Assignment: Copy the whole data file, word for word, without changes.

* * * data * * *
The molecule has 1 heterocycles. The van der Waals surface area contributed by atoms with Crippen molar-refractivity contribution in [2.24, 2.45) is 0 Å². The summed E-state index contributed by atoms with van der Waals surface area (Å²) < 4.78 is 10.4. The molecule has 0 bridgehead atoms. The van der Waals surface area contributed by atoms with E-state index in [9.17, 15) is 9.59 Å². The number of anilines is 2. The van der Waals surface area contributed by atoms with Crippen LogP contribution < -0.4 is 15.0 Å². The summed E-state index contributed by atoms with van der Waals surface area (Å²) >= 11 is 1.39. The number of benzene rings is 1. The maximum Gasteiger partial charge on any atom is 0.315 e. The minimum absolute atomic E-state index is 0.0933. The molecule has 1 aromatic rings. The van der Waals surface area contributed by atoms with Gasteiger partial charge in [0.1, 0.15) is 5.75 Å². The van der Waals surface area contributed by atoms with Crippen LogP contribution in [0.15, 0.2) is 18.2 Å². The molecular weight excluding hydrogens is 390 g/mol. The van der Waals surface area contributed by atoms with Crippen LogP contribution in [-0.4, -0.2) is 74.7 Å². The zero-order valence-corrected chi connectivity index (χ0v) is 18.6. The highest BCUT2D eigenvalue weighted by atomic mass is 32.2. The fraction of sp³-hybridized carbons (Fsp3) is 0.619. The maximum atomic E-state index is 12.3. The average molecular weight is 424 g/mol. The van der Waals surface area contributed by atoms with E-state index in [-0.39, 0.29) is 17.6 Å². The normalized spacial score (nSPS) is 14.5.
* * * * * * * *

The molecule has 1 heterocycles. The van der Waals surface area contributed by atoms with Crippen molar-refractivity contribution in [2.24, 2.45) is 0 Å². The summed E-state index contributed by atoms with van der Waals surface area (Å²) < 4.78 is 10.4. The molecule has 0 bridgehead atoms. The van der Waals surface area contributed by atoms with E-state index in [9.17, 15) is 9.59 Å². The number of anilines is 2. The van der Waals surface area contributed by atoms with Crippen LogP contribution < -0.4 is 15.0 Å². The summed E-state index contributed by atoms with van der Waals surface area (Å²) >= 11 is 1.39. The number of benzene rings is 1. The maximum Gasteiger partial charge on any atom is 0.315 e. The minimum absolute atomic E-state index is 0.0933. The molecule has 1 aromatic rings. The van der Waals surface area contributed by atoms with Gasteiger partial charge in [0.1, 0.15) is 5.75 Å². The van der Waals surface area contributed by atoms with Crippen LogP contribution in [0.15, 0.2) is 18.2 Å². The molecular weight excluding hydrogens is 390 g/mol. The van der Waals surface area contributed by atoms with Crippen LogP contribution in [-0.4, -0.2) is 74.7 Å². The zero-order valence-corrected chi connectivity index (χ0v) is 18.6. The highest BCUT2D eigenvalue weighted by atomic mass is 32.2. The fraction of sp³-hybridized carbons (Fsp3) is 0.619. The maximum atomic E-state index is 12.3. The average molecular weight is 424 g/mol. The van der Waals surface area contributed by atoms with E-state index in [-0.39, 0.29) is 17.6 Å². The normalized spacial score (nSPS) is 14.5.